When I started looking for a motor boat, I made a pretty extensive study on different options, outlined the criteria and mapped the alternatives. I will write up a blog series about selecting a boat and post it here in four blog posts over next month. The posts will cover the following topics:
Part 1: Use cases and general considerations
Part 2: Engine and drive considerations
Part 3: Boat selection criteria
Part 4: Potential boats, detailed analysis
To select a suitable boat, it is important to first define the use cases for the boat.
I wanted a boat for the following uses
- Doing short, maximum of a few days trips with the family, overnighting on the boat
- Going safely out to the sea with a group of friends (5-10 people)
- Spending time on the boat while at harbor
- Cooking food on the boat
- Swimming from the boat on harbor and on anchor
- Visiting guest harbors in archipelago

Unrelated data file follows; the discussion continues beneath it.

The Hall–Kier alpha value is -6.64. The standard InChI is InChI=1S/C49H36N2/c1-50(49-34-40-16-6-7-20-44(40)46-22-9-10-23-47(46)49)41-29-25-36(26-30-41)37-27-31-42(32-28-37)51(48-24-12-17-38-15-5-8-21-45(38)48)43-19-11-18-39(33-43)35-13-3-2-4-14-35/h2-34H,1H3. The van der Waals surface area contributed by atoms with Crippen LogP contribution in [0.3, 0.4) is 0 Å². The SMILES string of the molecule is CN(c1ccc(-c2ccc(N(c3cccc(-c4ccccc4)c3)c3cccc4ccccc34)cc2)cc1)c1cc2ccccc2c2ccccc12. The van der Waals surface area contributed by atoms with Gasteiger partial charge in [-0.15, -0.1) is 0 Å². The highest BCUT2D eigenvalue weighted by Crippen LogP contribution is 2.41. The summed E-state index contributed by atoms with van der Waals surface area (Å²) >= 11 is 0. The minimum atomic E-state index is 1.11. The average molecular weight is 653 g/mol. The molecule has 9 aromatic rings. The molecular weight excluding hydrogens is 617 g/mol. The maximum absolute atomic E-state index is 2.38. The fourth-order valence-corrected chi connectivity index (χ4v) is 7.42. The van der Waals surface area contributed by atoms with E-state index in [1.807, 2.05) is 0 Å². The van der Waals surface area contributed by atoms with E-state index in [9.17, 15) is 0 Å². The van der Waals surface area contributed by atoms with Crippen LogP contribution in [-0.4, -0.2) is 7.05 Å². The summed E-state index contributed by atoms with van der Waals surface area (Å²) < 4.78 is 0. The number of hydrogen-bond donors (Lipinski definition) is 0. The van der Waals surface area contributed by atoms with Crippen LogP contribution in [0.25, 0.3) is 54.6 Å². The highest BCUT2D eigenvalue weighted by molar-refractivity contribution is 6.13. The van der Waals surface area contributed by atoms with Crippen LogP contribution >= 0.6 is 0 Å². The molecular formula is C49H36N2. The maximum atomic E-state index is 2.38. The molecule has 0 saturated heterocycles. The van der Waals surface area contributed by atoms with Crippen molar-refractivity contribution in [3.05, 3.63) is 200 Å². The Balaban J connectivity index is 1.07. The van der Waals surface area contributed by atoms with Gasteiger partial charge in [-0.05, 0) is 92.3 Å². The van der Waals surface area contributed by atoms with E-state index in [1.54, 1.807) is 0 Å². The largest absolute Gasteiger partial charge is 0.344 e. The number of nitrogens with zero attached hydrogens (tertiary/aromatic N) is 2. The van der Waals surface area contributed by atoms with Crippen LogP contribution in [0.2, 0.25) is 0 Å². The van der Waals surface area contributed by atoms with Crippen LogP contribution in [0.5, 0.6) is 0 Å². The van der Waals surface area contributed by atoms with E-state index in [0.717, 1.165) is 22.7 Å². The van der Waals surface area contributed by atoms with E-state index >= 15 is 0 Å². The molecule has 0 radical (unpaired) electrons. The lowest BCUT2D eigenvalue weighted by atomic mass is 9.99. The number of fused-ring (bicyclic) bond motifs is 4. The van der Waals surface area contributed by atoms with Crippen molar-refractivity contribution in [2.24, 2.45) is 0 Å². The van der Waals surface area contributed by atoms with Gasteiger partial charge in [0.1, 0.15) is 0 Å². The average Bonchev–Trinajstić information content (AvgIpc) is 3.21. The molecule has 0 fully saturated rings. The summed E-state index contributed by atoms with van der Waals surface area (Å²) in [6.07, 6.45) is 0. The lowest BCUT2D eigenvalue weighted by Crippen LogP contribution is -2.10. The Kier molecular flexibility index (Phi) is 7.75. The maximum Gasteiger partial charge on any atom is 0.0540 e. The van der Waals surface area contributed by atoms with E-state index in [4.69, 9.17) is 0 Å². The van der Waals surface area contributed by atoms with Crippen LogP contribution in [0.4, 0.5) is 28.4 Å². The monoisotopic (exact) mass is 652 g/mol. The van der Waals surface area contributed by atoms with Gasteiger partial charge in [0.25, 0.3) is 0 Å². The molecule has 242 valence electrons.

It is also good to note what you don’t need from the boat
- Not going into rough weather if not absolutely necessary (and trying to get out as fast as I can)
- No need to drive from a place to another on a regular bases
- No need for frequent fishing trips
You’ll have to define your budget. However, the purchase price is not the only thing you should budget for. In addition to normal maintenance costs, you should reserve 5-10% of the purchase price for fixes and upgrades that you need or want to do in the next few months after the purchase. Depending on what the equipment and accessories the boat already has and what you have from your previous boat (if any), you may be able to get away with 5%, but most likely, the sum will be higher.
I understood pretty early on in my analysis, that the use cases I have, require more budget than what I could allocate to this investment. Also, considering the annual service and maintenance costs, I realized that a shared ownership would work much better for me. I got two of my friends interested and together we could come up with a more meaningful budget to buy a boat that can satisfy the use cases outlined above. I will write more about the tools I have created to manage the shared boat and allocate the costs, later in this blog.
Go to part 2:
Engine and drive considerations